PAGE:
TEENS, UT Teen Health

Ask an Expert: frequently asked questions from teens

Signs that indicate when I definitely need to go to a clinic?

You should visit your health care provider if you experience genital itching, yellow or green discharge, malodorous discharge, bloody discharge, genital warts, genital sores, pelvic pain, fever, chills, burning or pain with urination, a missed period, or if you think you may be pregnant. If you have another question, please do not hesitate to contact your health care provider.

I don’t have an emergency, but I was wondering, when should I go to a clinic/ see a gynecologist?

The American College of Gynecology recommends that a teen establish a relationship with a gynecologist before they are 16. Some girls go sooner if they experience problems with menstrual cycles or have other concerns. You should also see a health care provider if you are sexually active or considering becoming sexually active. All women should see the healthcare provider when they are 21 years old, even if they are not sexually active.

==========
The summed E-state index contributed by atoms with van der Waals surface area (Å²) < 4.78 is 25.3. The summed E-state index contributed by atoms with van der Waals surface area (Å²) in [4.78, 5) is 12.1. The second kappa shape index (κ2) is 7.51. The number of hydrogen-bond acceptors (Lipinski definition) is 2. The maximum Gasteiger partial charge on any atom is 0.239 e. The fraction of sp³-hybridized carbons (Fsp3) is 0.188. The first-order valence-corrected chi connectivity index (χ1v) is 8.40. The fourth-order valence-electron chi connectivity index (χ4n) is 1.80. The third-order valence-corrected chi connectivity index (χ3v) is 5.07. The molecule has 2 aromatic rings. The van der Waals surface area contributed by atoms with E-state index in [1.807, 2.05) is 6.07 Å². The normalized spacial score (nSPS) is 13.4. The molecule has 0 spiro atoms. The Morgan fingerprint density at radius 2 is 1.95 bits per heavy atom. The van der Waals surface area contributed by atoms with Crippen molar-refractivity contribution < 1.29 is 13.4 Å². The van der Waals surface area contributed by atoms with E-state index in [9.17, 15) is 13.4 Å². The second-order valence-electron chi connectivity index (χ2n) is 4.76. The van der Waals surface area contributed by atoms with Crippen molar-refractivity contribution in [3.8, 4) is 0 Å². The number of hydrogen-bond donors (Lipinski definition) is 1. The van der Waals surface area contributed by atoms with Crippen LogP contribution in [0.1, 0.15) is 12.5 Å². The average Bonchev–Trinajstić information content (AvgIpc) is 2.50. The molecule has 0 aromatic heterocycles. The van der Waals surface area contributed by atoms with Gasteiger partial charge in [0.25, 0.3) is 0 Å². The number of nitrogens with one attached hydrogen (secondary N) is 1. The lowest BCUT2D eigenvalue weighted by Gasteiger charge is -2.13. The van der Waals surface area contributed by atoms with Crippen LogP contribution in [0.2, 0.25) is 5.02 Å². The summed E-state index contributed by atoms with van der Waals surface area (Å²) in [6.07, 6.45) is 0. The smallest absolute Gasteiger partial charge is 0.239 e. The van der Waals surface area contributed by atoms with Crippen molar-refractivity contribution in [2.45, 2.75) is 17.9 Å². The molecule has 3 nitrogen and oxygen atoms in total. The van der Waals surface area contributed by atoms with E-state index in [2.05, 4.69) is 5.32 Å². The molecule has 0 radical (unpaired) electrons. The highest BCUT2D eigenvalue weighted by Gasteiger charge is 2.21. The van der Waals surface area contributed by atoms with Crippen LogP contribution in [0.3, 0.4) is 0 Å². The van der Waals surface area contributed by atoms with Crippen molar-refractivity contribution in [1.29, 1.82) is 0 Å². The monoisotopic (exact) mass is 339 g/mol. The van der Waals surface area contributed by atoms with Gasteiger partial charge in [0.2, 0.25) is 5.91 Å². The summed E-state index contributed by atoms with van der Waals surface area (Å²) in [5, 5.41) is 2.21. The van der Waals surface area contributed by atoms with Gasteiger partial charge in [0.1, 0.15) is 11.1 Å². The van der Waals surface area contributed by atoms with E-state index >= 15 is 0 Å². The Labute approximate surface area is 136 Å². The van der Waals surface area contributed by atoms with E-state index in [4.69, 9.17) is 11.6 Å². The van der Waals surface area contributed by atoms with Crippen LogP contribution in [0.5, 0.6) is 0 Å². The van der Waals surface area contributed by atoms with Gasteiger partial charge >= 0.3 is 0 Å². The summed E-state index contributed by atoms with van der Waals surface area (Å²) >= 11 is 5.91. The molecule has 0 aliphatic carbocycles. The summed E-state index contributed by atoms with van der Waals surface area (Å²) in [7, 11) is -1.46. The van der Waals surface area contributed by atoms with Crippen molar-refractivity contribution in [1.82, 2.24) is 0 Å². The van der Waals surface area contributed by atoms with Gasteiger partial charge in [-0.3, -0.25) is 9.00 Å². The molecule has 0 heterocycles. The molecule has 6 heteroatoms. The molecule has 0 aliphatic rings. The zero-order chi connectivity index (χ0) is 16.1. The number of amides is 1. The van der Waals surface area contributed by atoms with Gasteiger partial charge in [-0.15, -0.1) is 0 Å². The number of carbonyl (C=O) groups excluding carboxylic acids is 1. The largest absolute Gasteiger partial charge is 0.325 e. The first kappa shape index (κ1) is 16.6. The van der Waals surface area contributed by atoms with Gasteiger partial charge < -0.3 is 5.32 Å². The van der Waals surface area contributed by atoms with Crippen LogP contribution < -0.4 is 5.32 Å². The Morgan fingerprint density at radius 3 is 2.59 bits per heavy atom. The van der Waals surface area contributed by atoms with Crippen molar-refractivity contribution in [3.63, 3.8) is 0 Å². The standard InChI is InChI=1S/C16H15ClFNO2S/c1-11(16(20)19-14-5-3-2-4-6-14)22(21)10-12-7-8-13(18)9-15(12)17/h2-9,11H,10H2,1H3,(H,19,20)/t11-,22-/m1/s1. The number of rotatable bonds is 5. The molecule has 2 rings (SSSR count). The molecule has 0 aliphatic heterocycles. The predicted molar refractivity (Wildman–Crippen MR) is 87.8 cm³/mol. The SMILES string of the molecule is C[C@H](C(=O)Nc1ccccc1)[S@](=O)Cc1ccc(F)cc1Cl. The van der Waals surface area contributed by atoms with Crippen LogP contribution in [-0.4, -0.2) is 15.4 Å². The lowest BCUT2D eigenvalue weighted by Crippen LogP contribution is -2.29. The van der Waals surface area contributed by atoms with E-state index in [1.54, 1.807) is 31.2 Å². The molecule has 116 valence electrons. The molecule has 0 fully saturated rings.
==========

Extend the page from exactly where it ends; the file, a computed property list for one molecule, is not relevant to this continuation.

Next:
Will I gain weight on Birth Control?

Weight gain is a possible side effect of using a hormonal birth control method, i.e. the pill, the ring, the patch, implants, or injections. Although some women experience weight gain, some women may not. Your health care provider can help you choose the method that best suits you. If you experience weight gain with one form, you may not with another form.

Vaginal Discharge- is it normal or should I see a doctor?

Vaginal discharge is a common concern among women. Vaginal discharge contains vaginal skin cells, bacteria, mucus, and fluid produced by the vagina and cervix to protect against vaginal and urinary tract infections. It is normal to have one-half to one teaspoon of white or clear, thick, mucus-like, odorless vaginal discharge daily. The amount may vary with the menstrual cycle. If you experience vaginal itching, green or yellow discharge, malodorous discharge, or bloody discharge seek medical attention from your doctor.

I’m sexually active, should I get tested?

Yes. Any person who is sexually active is at risk for getting a sexually transmitted disease. It is possible to have a sexually transmitted infection and not know it.  Visit your health care provider to discuss birth control options and get tested.